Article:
Southern Colorado has been rocked by teen suicides recently, and it’s been devastating.
Our sons go to school in a district that has faced three student suicides in the past two weeks. During the last 13 months, there have been nine deaths in the district, between two schools located only a mile apart. And in nearby Pueblo, there were five student suicides last month. These recent deaths follow 29 student suicides that occurred in El Paso County (Focus’ home) between 2013 and 2015.
Colorado isn’t alone.
The Center for Disease Control and Prevention has also investigated other teen suicide “clusters” in Fairfax County, Virginia, and in Palo Alto, California.
The CDC website shares risk factors for suicide, which include a history of depression or mental illness; history of alcohol or drug abuse; easy access to lethal means; and stressful life event or loss. The American Association of Suicidology shares the warning signs of suicide, including anxiety, hopelessness, withdrawal, anger, recklessness, and mood changes.
But these suicide clusters are leading researchers to believe that there’s another factor to consider, especially among teens: a fellow youth’s suicide.
Researchers are learning that suicide can be contagious, especially among young people, who are two to four times more prone to that suicide contagion than people of other ages. Experts also suspect that social media is contributing to the spread of suicide. Not only does social media increase the size of an individual’s social network, but the online tributes to suicide victims might unintentionally romanticize death.
Here at Focus, our hearts are breaking for families and friends of the teens lost. We weep for them because they are part of us. In some of the instances here in town, the children of our staffers were friends with the kids who took their lives.
This is why I’m sharing information on this difficult topic. We’ve seen this pain, and we want to help parents protect their children from this growing problem.
To that end, here are five preventive measures our counselors recommend parents do to help protect their children from suicide:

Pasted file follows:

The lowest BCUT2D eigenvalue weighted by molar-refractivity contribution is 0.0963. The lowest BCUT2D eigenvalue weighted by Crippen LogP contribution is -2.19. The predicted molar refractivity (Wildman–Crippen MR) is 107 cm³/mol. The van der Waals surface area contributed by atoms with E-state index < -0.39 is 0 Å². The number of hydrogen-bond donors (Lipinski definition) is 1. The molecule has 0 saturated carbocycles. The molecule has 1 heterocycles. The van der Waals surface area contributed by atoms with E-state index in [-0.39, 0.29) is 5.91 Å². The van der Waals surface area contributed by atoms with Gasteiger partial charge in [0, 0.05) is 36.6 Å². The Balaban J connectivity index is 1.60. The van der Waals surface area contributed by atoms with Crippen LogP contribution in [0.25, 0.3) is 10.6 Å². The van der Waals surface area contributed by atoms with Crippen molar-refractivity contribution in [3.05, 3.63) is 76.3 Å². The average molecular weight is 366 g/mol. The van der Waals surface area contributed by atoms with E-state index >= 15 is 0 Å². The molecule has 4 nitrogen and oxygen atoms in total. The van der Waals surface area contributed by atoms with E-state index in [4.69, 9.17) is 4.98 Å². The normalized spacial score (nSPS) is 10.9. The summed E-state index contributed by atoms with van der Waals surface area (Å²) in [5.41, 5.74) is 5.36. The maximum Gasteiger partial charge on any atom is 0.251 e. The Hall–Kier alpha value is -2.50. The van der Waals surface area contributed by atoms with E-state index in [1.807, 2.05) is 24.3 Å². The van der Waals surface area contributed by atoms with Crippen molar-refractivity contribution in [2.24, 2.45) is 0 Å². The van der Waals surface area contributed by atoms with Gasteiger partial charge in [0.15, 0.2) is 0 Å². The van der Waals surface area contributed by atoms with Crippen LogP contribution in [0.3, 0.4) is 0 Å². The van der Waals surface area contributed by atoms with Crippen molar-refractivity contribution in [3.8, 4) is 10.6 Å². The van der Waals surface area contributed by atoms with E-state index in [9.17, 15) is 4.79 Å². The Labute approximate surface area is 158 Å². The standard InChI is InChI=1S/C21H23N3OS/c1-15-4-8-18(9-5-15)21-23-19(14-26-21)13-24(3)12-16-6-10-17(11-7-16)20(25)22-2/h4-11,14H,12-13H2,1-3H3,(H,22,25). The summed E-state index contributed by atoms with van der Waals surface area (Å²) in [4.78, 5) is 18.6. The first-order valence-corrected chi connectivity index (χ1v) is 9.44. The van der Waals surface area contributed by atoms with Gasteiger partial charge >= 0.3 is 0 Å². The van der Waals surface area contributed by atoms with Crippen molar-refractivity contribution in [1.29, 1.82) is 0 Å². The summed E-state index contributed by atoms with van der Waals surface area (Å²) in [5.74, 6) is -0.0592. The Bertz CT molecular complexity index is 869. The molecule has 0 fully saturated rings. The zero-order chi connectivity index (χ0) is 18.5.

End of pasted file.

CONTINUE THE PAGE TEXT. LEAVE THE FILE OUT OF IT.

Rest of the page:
1. Be the “cool house.” You want your home to be the place where your teen and his friends hang out. That might mean you’re the family hosting the pizza and movie night, and all the messes that go along with it – but it also means you’re keeping a pulse on your teen and his friends.
2. Keep tabs on your teen’s electronics, social media and text messaging. Actively and regularly (on a weekly basis, minimum) monitor their screen time so you can catch potentially troubling things like pornography use and bullying. Deal with issues quickly. Teach them online safety so they don’t engage in dangerous behaviors like sexting.
3. Communicate with your child. Develop a rapport so you can talk with them regularly. Make sure you’re listening to your child, and avoid lecturing. Let them know you love them as they are – that they’re good enough, even as they continue to overcome challenges and grow.
4. Tend to your child’s mental health. If your teen is struggling with depression, anxiety, perfectionistic tendencies, or is dealing with mental illness, be diligent in dealing with the issues and in making sure your child is seeing a counselor.
5. Deal with learning disabilities. Denying reality won’t help your child – rather, admit your son or daughter has an issue, get them assessed, and find them help.
Sadly though, there are times when, despite all the precautions parents take, a teen might be showing warning signs of suicide. Our Q&A page on teen suicide, which I encourage you read, lists some of these warning signs. They include a young person enduring a sudden, major loss or humiliation. Or a teen who is giving away personal possessions. Or, as we’ve seen here in Colorado Springs, the suicide of other adolescents in the community.
This page also provides information that will help parents evaluate the level of risk and the imminence of the danger of a teen showing warning signs by remembering the acrostic S-L-A-P:
- S = Specific plan. Is your teen considering a specific course of action for taking his own life (either communicated to you directly or brought to light in some other fashion)? The more specifically someone talks about the suicide, the more details they give, the greater the risk.
- L = Lethality of the plan. Is this specific plan really deadly? If so, he’s now running a 50 percent risk. Continue to “A.”
- A = Availability of plan. Can the plan be enacted? Does he have access to the means and/or materials needed to carry out his intentions? If so, he is in considerable danger: remove the means and take immediate action.
- P = Proximity of help. Are there people close enough to keep him from following through with this specific, lethal, and available plan? He probably won’t try anything while friends, family, or others whom he respects are around. If you can’t put a teen under family supervision, call 911 or take him directly to a local emergency room.
If you’re worried about your son or daughter, please call Focus on the Family at 1-855-771-HELP, or visit www.FocusonTheFamily.com/Counseling, to request a time to speak with one of our licensed counselors. The ministry also has a practical list of resources that addresses both prevention and grief associated with suicide.
You may also want to visit www.FocusOnTheFamily.com/FindACounselor to find a vetted counselor in your area who is part of Focus on the Family’s Christian Counselors Network.
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